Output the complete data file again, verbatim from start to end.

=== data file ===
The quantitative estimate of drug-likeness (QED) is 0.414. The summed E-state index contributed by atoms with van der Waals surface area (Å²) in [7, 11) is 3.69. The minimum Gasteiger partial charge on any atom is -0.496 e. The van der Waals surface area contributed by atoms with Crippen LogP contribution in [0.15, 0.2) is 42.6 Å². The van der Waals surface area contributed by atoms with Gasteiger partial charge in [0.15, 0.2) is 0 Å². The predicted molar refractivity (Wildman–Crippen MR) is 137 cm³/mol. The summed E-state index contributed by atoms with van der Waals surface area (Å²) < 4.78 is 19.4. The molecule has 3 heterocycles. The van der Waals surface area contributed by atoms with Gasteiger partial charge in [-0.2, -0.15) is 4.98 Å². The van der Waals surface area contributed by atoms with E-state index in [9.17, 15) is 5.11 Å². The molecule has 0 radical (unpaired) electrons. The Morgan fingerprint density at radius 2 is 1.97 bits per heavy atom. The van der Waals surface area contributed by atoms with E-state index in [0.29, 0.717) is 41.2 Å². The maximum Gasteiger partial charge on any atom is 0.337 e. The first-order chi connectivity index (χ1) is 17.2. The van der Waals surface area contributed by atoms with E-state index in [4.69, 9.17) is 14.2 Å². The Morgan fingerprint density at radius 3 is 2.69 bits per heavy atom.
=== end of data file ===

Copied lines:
The quantitative estimate of drug-likeness (QED) is 0.414. The summed E-state index contributed by atoms with van der Waals surface area (Å²) in [7, 11) is 3.69. The minimum Gasteiger partial charge on any atom is -0.496 e. The van der Waals surface area contributed by atoms with Crippen LogP contribution in [0.15, 0.2) is 42.6 Å². The van der Waals surface area contributed by atoms with Gasteiger partial charge in [0.15, 0.2) is 0 Å². The predicted molar refractivity (Wildman–Crippen MR) is 137 cm³/mol. The summed E-state index contributed by atoms with van der Waals surface area (Å²) < 4.78 is 19.4. The molecule has 3 heterocycles. The van der Waals surface area contributed by atoms with Gasteiger partial charge in [-0.2, -0.15) is 4.98 Å². The van der Waals surface area contributed by atoms with E-state index in [9.17, 15) is 5.11 Å². The molecule has 0 radical (unpaired) electrons. The Morgan fingerprint density at radius 2 is 1.97 bits per heavy atom. The van der Waals surface area contributed by atoms with E-state index in [0.29, 0.717) is 41.2 Å². The maximum Gasteiger partial charge on any atom is 0.337 e. The first-order chi connectivity index (χ1) is 17.2. The van der Waals surface area contributed by atoms with E-state index in [4.69, 9.17) is 14.2 Å². The Morgan fingerprint density at radius 3 is 2.69 bits per heavy atom.